Thomas Dunn, MD
Specialty: Orthopedic Surgery
- orthopedic surgery
- neck & spine surgery
Location and Office HoursDesert Orthopaedic Center
2800 E Desert Inn Rd Ste 100
Las Vegas, NV 89121
- monday: 8:00AM - 5:00PM
- tuesday: 8:00AM - 5:00PM
- wednesday: 8:00AM - 5:00PM
- thursday: 8:00AM - 5:00PM
- Anthem BlueCross BlueShield
- BlueCross BlueShield
- Coventry Health Care
- First Health
- Great-West Healthcare Cigna
- Saint Mary's Health Plans
- United Healthcare
- Desert Springs Hospital Medical Center
- Southern Hills Hospital & Medical Center
- Spring Valley Hospital Medical Center
- St Rose Dominican Hospitals, Rose de Lima Campus
- St Rose Dominican Hospitals, San Martin Campus
- Valley Hospital Medical Center
Is excessive popping of the bones dangerous?
Popping of the bones is actually due to small gas bubbles shifting location quickly as the joints are moved or stretched. The bones themselves do not actually make any noise; instead, the noise is caused by the tissue surrounding the bone. Some people find this relieving and some may find it uncomfortable, but in the long run, there's no evidence to show that this phenomenon is harmful. Forceful manipulation of joints, with or without popping, usually by a third party such as a chiropractor, carries a risk of damaging blood vessels or nerves, especially in the neck. However this is very rare.Helpful? 2 people found this helpful.
What causes the knuckle popping sound?
Discovery Health answered
You know that familiar sound that comes from lacing your fingers together, turning your palms away from you and bending back your fingers? Joints produce that familiar CRACK when bubbles burst in fluid that surrounds the joint.
Joints are where two separate bones meet. They are held in place by connective tissues and ligaments. All the joints in our bodies are surrounded by a thick, clear liquid called synovial fluid. When you stretch or bend your fingers to pop the knuckles, you are causing the bones of the joint to pull apart. When they do, the connective tissue capsule surrounding the joint is stretched. Stretching this capsule causes its volume to increase. As we know from chemistry class, an increase in volume results in a pressure decrease. So when the synovial fluid pressure drops, gases dissolved in the fluid become less soluble. This forms bubbles through a process called cavitation. If the joint is stretched far enough, the pressure drops so low that these bubbles burst. That's when we hear the familiar pop we associate with knuckle cracking.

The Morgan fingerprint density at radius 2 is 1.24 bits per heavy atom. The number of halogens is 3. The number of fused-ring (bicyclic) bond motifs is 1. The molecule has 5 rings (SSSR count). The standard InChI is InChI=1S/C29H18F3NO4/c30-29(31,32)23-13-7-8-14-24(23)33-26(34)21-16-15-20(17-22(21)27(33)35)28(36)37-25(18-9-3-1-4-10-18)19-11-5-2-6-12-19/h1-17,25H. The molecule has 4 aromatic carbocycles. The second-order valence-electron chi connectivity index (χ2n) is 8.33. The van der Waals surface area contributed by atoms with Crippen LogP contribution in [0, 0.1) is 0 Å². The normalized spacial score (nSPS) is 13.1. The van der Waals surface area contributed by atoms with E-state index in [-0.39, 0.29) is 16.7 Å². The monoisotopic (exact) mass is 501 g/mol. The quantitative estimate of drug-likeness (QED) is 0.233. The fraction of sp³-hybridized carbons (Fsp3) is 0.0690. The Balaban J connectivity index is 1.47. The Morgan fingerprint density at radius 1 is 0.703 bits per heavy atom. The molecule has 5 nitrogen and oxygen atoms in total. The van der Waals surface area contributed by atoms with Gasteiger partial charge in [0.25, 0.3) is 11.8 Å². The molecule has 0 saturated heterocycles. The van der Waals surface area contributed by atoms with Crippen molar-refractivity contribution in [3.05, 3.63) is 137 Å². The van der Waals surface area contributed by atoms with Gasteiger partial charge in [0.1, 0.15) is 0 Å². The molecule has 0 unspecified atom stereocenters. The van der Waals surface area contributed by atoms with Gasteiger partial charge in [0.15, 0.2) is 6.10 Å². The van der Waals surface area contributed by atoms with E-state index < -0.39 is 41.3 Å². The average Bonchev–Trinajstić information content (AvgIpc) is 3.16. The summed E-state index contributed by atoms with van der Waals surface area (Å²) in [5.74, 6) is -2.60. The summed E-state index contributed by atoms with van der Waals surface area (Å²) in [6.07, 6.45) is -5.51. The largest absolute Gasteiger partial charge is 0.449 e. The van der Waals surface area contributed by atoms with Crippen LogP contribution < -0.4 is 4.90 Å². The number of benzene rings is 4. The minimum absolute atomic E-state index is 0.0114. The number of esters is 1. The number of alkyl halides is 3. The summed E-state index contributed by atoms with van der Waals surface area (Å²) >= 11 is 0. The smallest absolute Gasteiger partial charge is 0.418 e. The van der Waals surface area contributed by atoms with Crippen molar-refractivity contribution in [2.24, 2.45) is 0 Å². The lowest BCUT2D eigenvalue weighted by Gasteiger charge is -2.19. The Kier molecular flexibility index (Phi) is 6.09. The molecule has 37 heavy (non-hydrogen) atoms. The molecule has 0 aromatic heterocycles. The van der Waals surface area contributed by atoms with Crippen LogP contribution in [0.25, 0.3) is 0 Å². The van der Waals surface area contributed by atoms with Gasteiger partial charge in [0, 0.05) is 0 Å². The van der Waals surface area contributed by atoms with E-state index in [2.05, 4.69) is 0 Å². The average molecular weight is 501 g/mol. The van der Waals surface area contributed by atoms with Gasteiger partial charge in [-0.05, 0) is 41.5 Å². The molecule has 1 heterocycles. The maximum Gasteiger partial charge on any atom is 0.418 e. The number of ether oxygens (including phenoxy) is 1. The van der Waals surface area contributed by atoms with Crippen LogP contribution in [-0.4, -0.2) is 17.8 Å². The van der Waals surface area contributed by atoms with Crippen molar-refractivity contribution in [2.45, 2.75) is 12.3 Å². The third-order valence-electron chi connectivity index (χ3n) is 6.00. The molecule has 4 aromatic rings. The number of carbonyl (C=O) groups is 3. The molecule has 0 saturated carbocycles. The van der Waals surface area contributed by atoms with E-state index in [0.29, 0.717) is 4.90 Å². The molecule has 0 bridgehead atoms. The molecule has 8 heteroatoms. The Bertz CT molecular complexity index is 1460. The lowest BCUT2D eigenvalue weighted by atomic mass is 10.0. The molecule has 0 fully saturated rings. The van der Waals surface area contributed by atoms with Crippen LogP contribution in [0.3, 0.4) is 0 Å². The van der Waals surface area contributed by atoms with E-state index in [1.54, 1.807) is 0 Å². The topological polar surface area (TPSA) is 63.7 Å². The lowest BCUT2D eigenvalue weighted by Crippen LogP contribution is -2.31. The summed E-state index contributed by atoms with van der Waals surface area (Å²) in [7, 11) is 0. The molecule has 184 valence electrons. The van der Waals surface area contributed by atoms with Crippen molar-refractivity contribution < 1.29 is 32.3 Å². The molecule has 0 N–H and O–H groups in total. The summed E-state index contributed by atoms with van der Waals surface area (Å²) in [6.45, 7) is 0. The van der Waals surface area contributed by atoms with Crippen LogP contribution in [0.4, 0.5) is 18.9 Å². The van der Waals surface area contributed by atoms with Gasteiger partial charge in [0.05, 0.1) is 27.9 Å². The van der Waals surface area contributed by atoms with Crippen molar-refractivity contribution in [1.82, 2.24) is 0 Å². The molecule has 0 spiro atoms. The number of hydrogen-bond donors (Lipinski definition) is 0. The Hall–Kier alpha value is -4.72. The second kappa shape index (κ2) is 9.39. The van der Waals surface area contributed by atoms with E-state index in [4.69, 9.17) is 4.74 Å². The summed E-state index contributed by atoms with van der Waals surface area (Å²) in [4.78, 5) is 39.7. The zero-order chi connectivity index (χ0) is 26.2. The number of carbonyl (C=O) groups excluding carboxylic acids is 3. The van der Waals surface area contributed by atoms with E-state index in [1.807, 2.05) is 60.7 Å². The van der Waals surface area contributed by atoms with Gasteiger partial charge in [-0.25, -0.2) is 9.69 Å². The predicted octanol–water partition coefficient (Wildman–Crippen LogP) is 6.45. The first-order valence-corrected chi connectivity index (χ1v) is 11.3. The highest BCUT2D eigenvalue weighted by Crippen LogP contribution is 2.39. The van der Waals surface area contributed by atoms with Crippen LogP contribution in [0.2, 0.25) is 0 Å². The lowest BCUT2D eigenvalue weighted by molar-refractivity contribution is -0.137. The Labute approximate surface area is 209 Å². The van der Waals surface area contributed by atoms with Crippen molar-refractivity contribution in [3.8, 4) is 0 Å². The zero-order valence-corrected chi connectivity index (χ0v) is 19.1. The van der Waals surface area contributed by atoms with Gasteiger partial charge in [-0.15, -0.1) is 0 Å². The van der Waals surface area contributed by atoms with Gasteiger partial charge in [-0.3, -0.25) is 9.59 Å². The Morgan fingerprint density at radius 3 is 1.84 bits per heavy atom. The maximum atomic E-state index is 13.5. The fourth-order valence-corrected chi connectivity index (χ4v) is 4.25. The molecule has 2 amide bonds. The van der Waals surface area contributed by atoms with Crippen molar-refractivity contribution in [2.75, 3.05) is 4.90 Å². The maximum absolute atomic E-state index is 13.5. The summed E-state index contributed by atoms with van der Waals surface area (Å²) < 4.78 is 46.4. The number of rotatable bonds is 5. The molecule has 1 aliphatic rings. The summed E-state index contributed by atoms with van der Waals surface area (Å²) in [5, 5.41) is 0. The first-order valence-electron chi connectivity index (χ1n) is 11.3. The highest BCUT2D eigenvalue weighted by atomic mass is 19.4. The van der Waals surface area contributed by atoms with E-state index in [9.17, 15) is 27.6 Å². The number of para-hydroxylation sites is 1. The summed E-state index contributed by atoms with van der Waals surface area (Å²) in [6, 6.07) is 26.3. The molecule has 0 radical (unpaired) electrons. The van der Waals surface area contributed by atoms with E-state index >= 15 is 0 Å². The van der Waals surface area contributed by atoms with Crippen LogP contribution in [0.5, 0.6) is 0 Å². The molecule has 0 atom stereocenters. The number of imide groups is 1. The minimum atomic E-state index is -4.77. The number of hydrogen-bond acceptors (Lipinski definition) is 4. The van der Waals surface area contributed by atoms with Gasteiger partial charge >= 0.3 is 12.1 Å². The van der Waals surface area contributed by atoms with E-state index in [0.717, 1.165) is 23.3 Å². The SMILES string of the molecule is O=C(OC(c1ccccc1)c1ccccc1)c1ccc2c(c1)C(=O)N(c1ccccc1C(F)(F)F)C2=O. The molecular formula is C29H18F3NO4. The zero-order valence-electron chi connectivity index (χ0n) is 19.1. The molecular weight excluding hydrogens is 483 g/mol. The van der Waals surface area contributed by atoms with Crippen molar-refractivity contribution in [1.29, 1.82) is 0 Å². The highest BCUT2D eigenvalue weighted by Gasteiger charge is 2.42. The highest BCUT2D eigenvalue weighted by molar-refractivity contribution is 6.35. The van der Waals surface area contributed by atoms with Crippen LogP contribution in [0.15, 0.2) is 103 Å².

It takes about 30 minutes for the gas to re-dissolve into the joint's fluid. During this time, your knuckles will not crack. Once the gas is re-dissolved, cavitation is again possible. You can pop your knuckles again.
What happens to my muscle mass as I get older?
Ashley Koff, RD, Nutrition & Dietetics, answeredEvery year after age 25, our body's composition begins to shift quite dramatically. We gain, on average, about one pound of body weight each year and lose a third to a half pound of muscle. As a result, our resting metabolism decreases approximately 0.5 percent annually. So unless you downshift your caloric intake as your metabolism slows down, you'll experience frustrating weight gain, which can then inhibit optimal energy metabolism.
Although losing a fraction of muscle mass each year may seem minuscule, it adds up to be quite significant -- translating to about a 1 to 2 percent loss of strength each year. With this loss of muscle strength, we tend to spontaneously become less active because daily activities become more difficult and exhausting to perform. We, in effect, lose energy more easily just like an old car that hasn't been serviced in a while will use up more gas than a new, efficient model.
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